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Can a moss help clean up waterways?

  • Can moss help clean up waterways?

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Soil Science Society of America
The Soil Science Society of America (SSSA) fosters knowledge and practices to sustain global soils, including information related to crop production, environmental quality, sustainability, bioremediation, waste management, and land use.

In a word, yes!

In a paper published in the Journal of Environmental Quality (2021), researchers studied a type of submerged aquatic mossFontinalis antipyrectica has a common name of “willow moss” and can even be installed in home ponds.

Willow moss is a species in the class Bryopsida, which includes over 11,000 moss species around the world. It is quite widespread and grows in fresh water. It has been found Europe, Asia, Africa, and North America. Willow moss’ structure grows entirely underwater.

Willow moss grows in freshwater streams and waterbodies. A recent study found that dried willow moss can be used to pull hydrocarbons from water. It can also be used as a hydrocarbon detector, letting scientists know if there has been a spill or if cleanup efforts are needed. Source: Plantdrafts

Pollution is a major environmental issue that affects public health, the environment and economy. It’s a priority matter for our society. This year is the 50th anniversary of the United States Clean Water Act.

The research team focused on willow moss’ ability to soak up a type of environmental pollutant called polycyclic aromatic hydrocarbons. You most likely know them as items like gas for your car, oil to heat your home, and other petroleum products. All of them are known as “organic compounds” because their structure is built off a carbon-based backbone. For simplicity’s sake, we’ll just call them hydrocarbons.

Hydrocarbons can be found in waterways on the surface, attached to small particles. They get to waterways by runoff from roads, oil spills and other industrial contamination. Of course, various hydrocarbons act differently – oil is thicker than gasoline, for example. This makes a difference in cleanup efforts.

Willow moss is aptly named because it looks a bit like willow trees – with lots of surface area. That means the outer cells, called cell walls, have good contact with the hydrocarbons. The researchers used dried willow moss, which is also called sphagnum moss. For experimental purposes, they set bags of the dried moss into streams in their study area – northwest Spain. They placed the bags in streams containing human-made pollution of varying levels.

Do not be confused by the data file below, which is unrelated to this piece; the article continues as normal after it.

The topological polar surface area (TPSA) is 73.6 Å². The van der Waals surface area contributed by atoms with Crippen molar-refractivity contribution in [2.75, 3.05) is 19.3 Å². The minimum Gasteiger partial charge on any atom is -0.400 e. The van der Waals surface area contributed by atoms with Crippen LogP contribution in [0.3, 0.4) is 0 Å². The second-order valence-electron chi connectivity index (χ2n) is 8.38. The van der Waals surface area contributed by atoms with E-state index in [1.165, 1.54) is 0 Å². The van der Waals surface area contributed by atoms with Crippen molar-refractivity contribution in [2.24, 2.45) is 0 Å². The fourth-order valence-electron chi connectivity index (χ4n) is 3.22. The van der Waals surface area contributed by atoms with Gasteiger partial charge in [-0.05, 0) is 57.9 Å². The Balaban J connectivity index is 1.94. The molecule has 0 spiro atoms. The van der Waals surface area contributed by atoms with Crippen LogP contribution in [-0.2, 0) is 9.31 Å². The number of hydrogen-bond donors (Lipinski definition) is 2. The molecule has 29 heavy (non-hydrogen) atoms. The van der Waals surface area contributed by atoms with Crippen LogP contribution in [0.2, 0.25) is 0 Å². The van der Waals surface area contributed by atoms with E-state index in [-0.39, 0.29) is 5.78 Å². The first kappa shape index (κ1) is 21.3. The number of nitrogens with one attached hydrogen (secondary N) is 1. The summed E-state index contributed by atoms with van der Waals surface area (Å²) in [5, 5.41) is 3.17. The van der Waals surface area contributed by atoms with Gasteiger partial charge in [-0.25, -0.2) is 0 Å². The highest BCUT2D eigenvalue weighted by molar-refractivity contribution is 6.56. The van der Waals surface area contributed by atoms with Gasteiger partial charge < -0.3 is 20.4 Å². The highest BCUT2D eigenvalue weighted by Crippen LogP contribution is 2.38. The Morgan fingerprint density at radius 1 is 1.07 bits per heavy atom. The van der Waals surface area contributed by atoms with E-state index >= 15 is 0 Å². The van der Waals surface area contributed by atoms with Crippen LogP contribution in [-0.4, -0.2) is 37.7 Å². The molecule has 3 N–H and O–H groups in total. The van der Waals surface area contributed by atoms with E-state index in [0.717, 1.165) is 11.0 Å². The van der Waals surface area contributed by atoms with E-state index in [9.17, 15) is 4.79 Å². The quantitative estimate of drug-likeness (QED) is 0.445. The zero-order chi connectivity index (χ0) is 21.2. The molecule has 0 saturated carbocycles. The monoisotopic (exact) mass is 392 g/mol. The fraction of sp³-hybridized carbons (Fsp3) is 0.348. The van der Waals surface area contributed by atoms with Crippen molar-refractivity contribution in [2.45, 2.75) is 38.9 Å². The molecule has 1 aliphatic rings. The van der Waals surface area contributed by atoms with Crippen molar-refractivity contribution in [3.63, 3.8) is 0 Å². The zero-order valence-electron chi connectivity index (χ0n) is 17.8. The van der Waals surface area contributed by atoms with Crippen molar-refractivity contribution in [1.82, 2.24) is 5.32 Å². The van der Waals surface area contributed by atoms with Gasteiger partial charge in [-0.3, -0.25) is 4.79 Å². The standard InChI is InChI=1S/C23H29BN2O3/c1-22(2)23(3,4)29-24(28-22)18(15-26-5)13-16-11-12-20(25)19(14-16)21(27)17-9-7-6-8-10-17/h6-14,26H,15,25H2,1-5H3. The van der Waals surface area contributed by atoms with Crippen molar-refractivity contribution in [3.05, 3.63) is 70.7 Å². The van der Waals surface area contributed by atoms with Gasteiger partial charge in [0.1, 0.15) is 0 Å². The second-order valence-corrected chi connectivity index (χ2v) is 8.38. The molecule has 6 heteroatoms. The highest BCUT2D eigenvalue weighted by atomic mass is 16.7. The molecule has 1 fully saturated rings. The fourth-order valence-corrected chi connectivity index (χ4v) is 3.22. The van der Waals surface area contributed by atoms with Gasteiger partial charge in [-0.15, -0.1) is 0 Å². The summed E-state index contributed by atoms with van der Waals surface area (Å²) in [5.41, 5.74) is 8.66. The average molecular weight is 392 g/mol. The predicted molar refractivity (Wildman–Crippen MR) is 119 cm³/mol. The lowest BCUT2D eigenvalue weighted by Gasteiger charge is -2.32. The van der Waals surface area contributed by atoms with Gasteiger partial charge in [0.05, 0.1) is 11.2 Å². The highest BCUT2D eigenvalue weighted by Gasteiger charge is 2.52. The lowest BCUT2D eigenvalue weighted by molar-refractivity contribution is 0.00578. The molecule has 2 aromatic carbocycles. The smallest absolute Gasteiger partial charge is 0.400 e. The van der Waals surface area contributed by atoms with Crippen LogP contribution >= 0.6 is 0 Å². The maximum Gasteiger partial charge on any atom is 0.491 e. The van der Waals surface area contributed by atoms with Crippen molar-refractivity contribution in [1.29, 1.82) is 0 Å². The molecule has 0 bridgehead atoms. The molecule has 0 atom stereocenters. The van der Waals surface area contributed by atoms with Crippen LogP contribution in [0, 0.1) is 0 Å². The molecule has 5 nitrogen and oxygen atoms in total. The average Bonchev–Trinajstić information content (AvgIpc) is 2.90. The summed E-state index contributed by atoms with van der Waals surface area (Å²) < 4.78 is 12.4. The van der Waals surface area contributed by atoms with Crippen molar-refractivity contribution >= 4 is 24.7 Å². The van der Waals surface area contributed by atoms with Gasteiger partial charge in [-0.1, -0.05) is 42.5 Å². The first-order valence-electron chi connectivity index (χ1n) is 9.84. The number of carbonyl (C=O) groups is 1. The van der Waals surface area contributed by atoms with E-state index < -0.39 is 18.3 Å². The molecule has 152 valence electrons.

The researchers found that the dried willow moss was excellent at absorbing both low and high concentrations of hydrocarbons. In fact, their paper calls the collection ability “astonishing!”

Another way the dried moss can be used is as an environmental monitor. Bags placed in waterways can be collected. In the lab, scientists can measure what quantity of hydrocarbons the moss have picked up. In that way, they can determine if larger cleanup efforts are needed – as well as investigating the source of increased hydrocarbon content.

This isn’t the first time scientists have looked to the plant world for decontamination. In a previous Soils Matter blog, we explained how ferns are being used to pull arsenic from soil.

Other studies have shown that hydrocarbons can be pulled from soil by other plants. Christina Negri, Argonne National Labs, showed that quick-growing poplar trees could pull solvents from her study area near Chicago, while also controlling surface erosion.

Paul Schwab, now with Texas A&M, formerly worked in the Chicago area as well. He notes that while soil microbes “eat up” much of the hydrocarbons, popular trees use up a lot of water, and provide oxygen so the microbes can do their work. He was also involved in a study with prairie plants that determined which ones were better at metabolizing hydrocarbons on abandoned gas station lots. Common prairie plants, like purple and yellow coneflowers, yarrow and wild bergamot were top candidates.

The European Union, where this study took place, has their own equivalent of the Clean Water Act. Directive 2013/39/EU defines quality standards in inland surface water, reporting the maximum allowable concentration. The authors concluded that dried willow moss is an environmentally friendly biomaterial. It can be used alone or in conjunction with other remediation technologies to remove organic pollutants from inland surface waters.

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